Blind Snakes

Click for a larger view of Western Blind Snake in a bucket, Leptotyphlops humilis. Courtesy and Copyright 2006 John S. Ascher, Photographer,
Western Blind Snake
Leptotyphlops humilis
Courtesy & Copyright 2006
John S. Ascher, Photographer

If you’re unfamiliar with blindsnakes, don’t worry; most people haven’t heard of them. The 400 species of these seriously strange serpents are mostly tropical. Two species do occur in the southwestern United States, including western Washington County in Utah. They are small, many no larger than a shoelace, and have smooth scales and small eyes.

Blindsnakes typically live underground in loose, moist soil, so you are most likely to find one when gardening. If you do, don’t be alarmed – these tiny snakes are harmless and beneficial. Look closely, or you might mistake one for a worm due to its pinkish color. A black light can be used to tell the difference, as Utah blindsnakes glow fluorescent like scorpions. Blindsnakes eat ants, termites, centipedes and spiders. They can help control populations of these invertebrate pests around your home.

Their jaw architecture is unique. The jaws work like tiny scoops to shovel the larvae and pupae of ants and termites into their mouths. Unlike most snakes, who only eat once every few weeks, blindsnakes consume huge numbers of prey items very quickly. One Australian Blackish Blindsnake was seen to ingest over 1,400 ant larvae without pause!

Biologist in Texas report that screech owls sometimes carry live blindsnakes to their nests. Up to fifteen live among the chicks. Nests with blindsnakes have fewer mites, insects and spiders. Owlets in these nests survived and grew faster than owlets from nests without blindsnakes. This amazing mutualism may have evolved long ago. At over 100 million years old, blindsnakes are the oldest living group of snakes. Although considered primitive, blindsnakes are incredibly successful, if secretive, members of our modern serpent fauna.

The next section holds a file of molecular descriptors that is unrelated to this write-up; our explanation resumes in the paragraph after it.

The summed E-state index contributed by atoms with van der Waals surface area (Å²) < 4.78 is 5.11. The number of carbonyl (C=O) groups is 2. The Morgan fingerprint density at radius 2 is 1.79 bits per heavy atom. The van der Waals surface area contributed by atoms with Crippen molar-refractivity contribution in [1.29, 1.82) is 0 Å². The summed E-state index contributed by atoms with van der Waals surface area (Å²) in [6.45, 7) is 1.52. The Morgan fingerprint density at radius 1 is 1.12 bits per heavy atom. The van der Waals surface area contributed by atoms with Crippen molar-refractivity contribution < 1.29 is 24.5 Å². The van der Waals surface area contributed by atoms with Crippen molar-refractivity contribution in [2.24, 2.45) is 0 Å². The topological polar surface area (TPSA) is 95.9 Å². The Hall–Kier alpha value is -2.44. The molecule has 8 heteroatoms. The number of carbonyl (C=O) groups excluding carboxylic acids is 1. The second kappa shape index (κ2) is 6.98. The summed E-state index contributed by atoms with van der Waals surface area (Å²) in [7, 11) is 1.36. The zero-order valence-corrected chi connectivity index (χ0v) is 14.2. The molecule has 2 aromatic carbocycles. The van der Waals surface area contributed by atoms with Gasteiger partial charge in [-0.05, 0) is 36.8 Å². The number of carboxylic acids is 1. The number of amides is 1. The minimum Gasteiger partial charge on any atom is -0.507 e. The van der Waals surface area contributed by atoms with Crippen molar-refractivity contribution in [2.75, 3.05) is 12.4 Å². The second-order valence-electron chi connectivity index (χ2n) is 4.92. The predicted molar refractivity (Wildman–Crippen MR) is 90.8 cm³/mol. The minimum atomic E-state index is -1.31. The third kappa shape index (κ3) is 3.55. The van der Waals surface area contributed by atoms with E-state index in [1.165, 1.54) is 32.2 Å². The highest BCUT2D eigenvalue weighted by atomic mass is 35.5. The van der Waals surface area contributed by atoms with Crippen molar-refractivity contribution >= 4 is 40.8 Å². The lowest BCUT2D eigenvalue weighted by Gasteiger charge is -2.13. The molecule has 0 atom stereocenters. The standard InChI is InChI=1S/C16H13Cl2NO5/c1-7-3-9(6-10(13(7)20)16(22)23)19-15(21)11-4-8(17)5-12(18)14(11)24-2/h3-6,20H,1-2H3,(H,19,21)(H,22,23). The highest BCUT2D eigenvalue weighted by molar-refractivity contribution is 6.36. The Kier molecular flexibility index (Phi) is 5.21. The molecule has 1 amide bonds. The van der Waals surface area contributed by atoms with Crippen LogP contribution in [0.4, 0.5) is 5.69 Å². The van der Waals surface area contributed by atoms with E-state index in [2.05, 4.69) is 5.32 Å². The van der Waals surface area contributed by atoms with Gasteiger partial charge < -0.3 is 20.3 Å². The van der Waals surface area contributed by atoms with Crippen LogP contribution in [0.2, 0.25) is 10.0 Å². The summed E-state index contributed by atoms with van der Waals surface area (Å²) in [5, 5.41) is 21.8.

Today’s program was written by Andrew Durso of Utah State University’s biology department.

Our theme music was composed by Don Anderson and is performed by Leaping Lulu.


Images: Courtesy & Copyright 2006 John S. Ascher, Photographer

Text: Andrew Durso,

Additional Reading:

Screech Owls and Blindsnakes: An Unlikely Mutualism, Life is Short, But Snakes are Long, A blog about snake natural history and herpetology research, Andrew Durso, February 28, 2013,

Western Blind Snake (Leptotyphlops humilis), Red Cliffs Desert Reserve, Washington County HCP Administration,

Feeding Mechanisms of Blindsnakes, Mandibular raking in Leptotyphlopidae, Video Clips, The Kley Lab, Department of Anatomical Sciences, Stony Brook University, The State University of New York,